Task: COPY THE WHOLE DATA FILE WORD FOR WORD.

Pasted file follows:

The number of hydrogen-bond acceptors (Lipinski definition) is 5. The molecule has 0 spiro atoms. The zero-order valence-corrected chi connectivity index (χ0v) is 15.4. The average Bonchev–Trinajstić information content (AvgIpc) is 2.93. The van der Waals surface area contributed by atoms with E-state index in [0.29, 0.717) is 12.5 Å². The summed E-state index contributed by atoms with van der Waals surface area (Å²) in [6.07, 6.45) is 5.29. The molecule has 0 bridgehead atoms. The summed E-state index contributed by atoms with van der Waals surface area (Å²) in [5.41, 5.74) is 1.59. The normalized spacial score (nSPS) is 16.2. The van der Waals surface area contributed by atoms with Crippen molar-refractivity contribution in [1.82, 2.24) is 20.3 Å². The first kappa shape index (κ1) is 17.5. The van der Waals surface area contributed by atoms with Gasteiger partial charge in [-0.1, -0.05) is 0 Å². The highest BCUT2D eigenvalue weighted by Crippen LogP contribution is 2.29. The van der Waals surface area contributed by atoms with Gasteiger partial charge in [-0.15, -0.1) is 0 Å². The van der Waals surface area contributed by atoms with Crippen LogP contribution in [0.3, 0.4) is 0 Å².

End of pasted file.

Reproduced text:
The number of hydrogen-bond acceptors (Lipinski definition) is 5. The molecule has 0 spiro atoms. The zero-order valence-corrected chi connectivity index (χ0v) is 15.4. The average Bonchev–Trinajstić information content (AvgIpc) is 2.93. The van der Waals surface area contributed by atoms with E-state index in [0.29, 0.717) is 12.5 Å². The summed E-state index contributed by atoms with van der Waals surface area (Å²) in [6.07, 6.45) is 5.29. The molecule has 0 bridgehead atoms. The summed E-state index contributed by atoms with van der Waals surface area (Å²) in [5.41, 5.74) is 1.59. The normalized spacial score (nSPS) is 16.2. The van der Waals surface area contributed by atoms with Crippen molar-refractivity contribution in [1.82, 2.24) is 20.3 Å². The first kappa shape index (κ1) is 17.5. The van der Waals surface area contributed by atoms with Gasteiger partial charge in [-0.1, -0.05) is 0 Å². The highest BCUT2D eigenvalue weighted by Crippen LogP contribution is 2.29. The van der Waals surface area contributed by atoms with Gasteiger partial charge in [-0.15, -0.1) is 0 Å². The van der Waals surface area contributed by atoms with Crippen LogP contribution in [0.3, 0.4) is 0 Å².